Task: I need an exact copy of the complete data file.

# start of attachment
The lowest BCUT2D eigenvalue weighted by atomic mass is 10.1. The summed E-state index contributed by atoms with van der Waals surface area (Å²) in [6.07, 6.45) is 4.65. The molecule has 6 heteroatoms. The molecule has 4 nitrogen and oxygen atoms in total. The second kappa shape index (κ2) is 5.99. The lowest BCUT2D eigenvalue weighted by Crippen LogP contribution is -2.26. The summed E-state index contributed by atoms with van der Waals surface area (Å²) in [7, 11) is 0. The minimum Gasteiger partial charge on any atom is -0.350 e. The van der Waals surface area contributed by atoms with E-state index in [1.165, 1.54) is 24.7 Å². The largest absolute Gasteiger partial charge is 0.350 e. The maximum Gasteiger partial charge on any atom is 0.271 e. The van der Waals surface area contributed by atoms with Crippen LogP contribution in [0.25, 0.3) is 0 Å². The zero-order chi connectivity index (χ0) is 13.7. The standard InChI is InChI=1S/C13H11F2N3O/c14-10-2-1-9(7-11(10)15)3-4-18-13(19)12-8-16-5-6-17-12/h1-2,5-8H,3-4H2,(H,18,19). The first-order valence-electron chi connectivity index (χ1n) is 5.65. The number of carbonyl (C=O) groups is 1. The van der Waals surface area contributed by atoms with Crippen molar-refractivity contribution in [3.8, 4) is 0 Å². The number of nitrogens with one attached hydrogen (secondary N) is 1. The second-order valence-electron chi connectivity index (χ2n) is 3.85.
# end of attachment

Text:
The lowest BCUT2D eigenvalue weighted by atomic mass is 10.1. The summed E-state index contributed by atoms with van der Waals surface area (Å²) in [6.07, 6.45) is 4.65. The molecule has 6 heteroatoms. The molecule has 4 nitrogen and oxygen atoms in total. The second kappa shape index (κ2) is 5.99. The lowest BCUT2D eigenvalue weighted by Crippen LogP contribution is -2.26. The summed E-state index contributed by atoms with van der Waals surface area (Å²) in [7, 11) is 0. The minimum Gasteiger partial charge on any atom is -0.350 e. The van der Waals surface area contributed by atoms with E-state index in [1.165, 1.54) is 24.7 Å². The largest absolute Gasteiger partial charge is 0.350 e. The maximum Gasteiger partial charge on any atom is 0.271 e. The van der Waals surface area contributed by atoms with Crippen LogP contribution in [0.25, 0.3) is 0 Å². The zero-order chi connectivity index (χ0) is 13.7. The standard InChI is InChI=1S/C13H11F2N3O/c14-10-2-1-9(7-11(10)15)3-4-18-13(19)12-8-16-5-6-17-12/h1-2,5-8H,3-4H2,(H,18,19). The first-order valence-electron chi connectivity index (χ1n) is 5.65. The number of carbonyl (C=O) groups is 1. The van der Waals surface area contributed by atoms with Crippen molar-refractivity contribution in [3.8, 4) is 0 Å². The number of nitrogens with one attached hydrogen (secondary N) is 1. The second-order valence-electron chi connectivity index (χ2n) is 3.85.